With the barrage of distractions thrown at these already-overloaded learners, we are faced with the challenge to help them focus on what is necessary, must-learn, what is of immediate relevance and content that is rapidly applicable to their jobs and tasks at hand. My goal here is to provide helpful tips to engage our learners’ attention and achieve our learning objectives.
Design for Short Attention Span Learners
Word Play Exercise (Fill in the Blanks)
(Click here to play the exercise)
Do learners have short attention span or are our learning programs too long that we lose our learners in the process?
At the eLearning Guild Learning Solutions Conference, March 23-25, 2011, I facilitated a breakfast session on “Design for Short Attention Span Learners.” It was refreshing to hear so many good ideas on how to help learners assimilate knowledge in spite of the distractions, mobility and rapid demand for learning.
These are the common themes.
1. Useful content immediately
Programs should be focused on must-learn and immediately-useful content. The ultimate goal of total content mastery can be learned while on the job.
2. Valuable content
Work with the SMEs to enlighten them that not all content is important. The designer should take on the challenge of highlighting what the SMEs consider as valuable aspects of the learning when presenting the program design.
3. Quick Search
Enable the program to provide a quick search, to allow learners to dive into the details of the lessons. This helps learners to study quick references and materials while on the job.
4. Small releases
Release small sections of the program progressively instead of attempting a big launch period after several months of work. Learners will definitely benefit from small lessons spread over several determined intervals instead of taking them through a huge chunk of learning data at one singular time.
5. Easy navigation
The navigation design should assist learners to access all available types of content at one glance or in a single site. For example, they can click on videos, audio, references, lessons, reviews, programs, lessons, modules, tests, etc. rather than keeping them hidden.
6. Indexing content
Prepare a good index list of topics that are linked to specific pages in the lessons or programs to facilitate rapid access for the learners.
Design programs so that some of the content are in simple formats like PDF, Word, PowerPoint and HTML with a good mix of the more complex formats (audio, video, image or Flash) resulting in an engaging, definitely interactive yet comprehensive, compact and not overly produced learning model.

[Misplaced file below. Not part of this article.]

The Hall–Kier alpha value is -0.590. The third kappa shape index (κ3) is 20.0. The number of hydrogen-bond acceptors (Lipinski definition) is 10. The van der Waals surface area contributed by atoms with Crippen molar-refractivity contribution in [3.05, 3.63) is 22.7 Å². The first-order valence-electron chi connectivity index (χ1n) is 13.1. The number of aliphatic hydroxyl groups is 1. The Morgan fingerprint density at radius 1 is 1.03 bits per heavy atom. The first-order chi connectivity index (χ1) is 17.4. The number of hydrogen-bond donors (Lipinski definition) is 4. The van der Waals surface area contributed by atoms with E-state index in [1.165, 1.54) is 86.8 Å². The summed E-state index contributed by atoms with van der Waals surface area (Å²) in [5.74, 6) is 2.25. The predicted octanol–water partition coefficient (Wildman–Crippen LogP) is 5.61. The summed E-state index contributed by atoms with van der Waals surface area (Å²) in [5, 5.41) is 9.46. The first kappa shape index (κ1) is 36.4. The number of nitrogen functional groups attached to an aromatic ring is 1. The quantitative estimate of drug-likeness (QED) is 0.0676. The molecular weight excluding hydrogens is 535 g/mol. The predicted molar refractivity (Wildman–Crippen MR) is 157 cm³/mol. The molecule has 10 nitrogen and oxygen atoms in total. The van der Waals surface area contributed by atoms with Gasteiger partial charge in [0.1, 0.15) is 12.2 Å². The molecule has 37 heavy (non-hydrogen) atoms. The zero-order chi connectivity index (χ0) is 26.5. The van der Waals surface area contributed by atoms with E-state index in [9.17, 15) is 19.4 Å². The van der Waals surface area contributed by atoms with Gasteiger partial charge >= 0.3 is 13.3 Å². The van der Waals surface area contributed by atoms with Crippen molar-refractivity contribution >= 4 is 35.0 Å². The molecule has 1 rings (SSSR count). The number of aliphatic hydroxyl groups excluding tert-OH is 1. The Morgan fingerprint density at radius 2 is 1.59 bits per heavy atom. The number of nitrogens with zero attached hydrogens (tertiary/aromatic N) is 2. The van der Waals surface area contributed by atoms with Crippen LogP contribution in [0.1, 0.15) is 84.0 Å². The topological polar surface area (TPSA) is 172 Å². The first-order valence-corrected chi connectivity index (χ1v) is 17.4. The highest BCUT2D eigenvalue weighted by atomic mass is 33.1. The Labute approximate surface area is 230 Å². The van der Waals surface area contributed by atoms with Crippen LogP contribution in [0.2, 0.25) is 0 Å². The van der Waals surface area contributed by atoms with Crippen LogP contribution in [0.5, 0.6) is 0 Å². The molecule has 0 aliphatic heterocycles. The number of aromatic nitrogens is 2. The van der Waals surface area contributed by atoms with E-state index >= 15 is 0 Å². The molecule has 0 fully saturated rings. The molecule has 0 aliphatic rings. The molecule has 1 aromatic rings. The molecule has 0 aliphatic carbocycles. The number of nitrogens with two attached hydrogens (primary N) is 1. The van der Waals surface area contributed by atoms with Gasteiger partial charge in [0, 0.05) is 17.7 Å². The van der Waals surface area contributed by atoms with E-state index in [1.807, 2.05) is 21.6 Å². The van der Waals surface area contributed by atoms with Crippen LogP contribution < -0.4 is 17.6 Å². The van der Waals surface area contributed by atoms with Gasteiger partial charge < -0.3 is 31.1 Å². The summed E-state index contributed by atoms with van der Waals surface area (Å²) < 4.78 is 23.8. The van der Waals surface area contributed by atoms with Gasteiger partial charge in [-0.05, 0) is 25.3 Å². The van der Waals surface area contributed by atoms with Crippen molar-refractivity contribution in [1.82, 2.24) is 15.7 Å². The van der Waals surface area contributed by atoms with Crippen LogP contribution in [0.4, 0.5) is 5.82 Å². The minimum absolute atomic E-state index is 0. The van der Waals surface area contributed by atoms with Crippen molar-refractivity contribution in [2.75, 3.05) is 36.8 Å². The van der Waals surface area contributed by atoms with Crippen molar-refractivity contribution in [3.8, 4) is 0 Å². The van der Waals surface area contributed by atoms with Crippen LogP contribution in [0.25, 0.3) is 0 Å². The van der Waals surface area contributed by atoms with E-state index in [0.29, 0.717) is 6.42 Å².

8. SMS and Mobile
For new updates on the programs, use SMS, text messaging and mobile devices with links to the specific pages.
Always provide a short synthesis to inform learners about the gist of the content.
10. Bookmark and sharing
Learners can bookmark and share relevant pages to help other learners. Certain programs cannot be shared by just focusing on specific single pages. Learners have to read the whole lesson or module before they unearth useful content.
11. Unbundle authoring content
Consider authoring lessons and modules as separate or stand-alone units of programs rather than creating traditional closed and encapsulated courses developed by simply following the structures of authoring tools. They become a flexible and easily transferrable set of learning objects. Learners can then scan, view and select quickly from small lessons rather than large programs.
12. Simple time savers
Simple time savers are: 1) video and audio files that show how long they are; 2) a short introduction or synopsis before asking learners to read a long document.
13. Working competency versus full competency
Help SMEs and internal clients understand the difference between programs that help learners acquire vital and critical skills and knowledge immediately needed on the job (working competency) and those that they can master later (full competency). Sometimes, programs become excessively long and very boring because they force the learner to develop full competency even at the onset of the learning process.
14. Instant conversations
In many instances, learners simply need a person to call, chat or exchange emails with, to inquire, validate, or acquire more understanding. We often forget that the ability to have instant, quick and short talks makes a huge difference.
Ray Jimenez, PhD
“Helping Learners Learn Their Way”